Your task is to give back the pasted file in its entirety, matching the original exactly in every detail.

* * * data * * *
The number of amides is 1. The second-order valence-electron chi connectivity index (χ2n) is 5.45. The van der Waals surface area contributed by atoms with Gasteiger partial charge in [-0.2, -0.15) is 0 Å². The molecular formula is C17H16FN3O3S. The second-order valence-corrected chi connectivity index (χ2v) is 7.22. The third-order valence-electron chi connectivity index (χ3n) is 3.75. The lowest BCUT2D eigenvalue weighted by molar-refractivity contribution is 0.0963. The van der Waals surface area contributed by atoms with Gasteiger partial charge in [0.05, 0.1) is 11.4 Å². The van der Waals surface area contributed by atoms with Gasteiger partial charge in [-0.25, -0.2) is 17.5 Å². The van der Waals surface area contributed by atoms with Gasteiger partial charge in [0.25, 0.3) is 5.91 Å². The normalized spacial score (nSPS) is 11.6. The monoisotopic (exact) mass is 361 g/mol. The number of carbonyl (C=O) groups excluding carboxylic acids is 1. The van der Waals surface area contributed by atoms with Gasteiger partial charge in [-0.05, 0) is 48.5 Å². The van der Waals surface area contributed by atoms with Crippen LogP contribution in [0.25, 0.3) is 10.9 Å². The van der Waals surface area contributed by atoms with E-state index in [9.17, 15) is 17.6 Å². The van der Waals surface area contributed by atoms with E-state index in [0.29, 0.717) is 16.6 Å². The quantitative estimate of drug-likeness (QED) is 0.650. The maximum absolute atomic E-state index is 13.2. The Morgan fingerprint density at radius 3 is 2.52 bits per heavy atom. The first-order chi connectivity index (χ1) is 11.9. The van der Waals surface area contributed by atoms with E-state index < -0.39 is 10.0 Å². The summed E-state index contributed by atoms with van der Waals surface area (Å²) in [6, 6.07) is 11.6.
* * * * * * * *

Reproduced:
The number of amides is 1. The second-order valence-electron chi connectivity index (χ2n) is 5.45. The van der Waals surface area contributed by atoms with Gasteiger partial charge in [-0.2, -0.15) is 0 Å². The molecular formula is C17H16FN3O3S. The second-order valence-corrected chi connectivity index (χ2v) is 7.22. The third-order valence-electron chi connectivity index (χ3n) is 3.75. The lowest BCUT2D eigenvalue weighted by molar-refractivity contribution is 0.0963. The van der Waals surface area contributed by atoms with Gasteiger partial charge in [0.05, 0.1) is 11.4 Å². The van der Waals surface area contributed by atoms with Gasteiger partial charge in [-0.25, -0.2) is 17.5 Å². The van der Waals surface area contributed by atoms with Gasteiger partial charge in [0.25, 0.3) is 5.91 Å². The normalized spacial score (nSPS) is 11.6. The monoisotopic (exact) mass is 361 g/mol. The number of carbonyl (C=O) groups excluding carboxylic acids is 1. The van der Waals surface area contributed by atoms with Gasteiger partial charge in [-0.05, 0) is 48.5 Å². The van der Waals surface area contributed by atoms with Crippen LogP contribution in [0.25, 0.3) is 10.9 Å². The van der Waals surface area contributed by atoms with E-state index in [9.17, 15) is 17.6 Å². The van der Waals surface area contributed by atoms with E-state index in [0.29, 0.717) is 16.6 Å². The quantitative estimate of drug-likeness (QED) is 0.650. The maximum absolute atomic E-state index is 13.2. The Morgan fingerprint density at radius 3 is 2.52 bits per heavy atom. The first-order chi connectivity index (χ1) is 11.9. The van der Waals surface area contributed by atoms with E-state index < -0.39 is 10.0 Å². The summed E-state index contributed by atoms with van der Waals surface area (Å²) in [6, 6.07) is 11.6.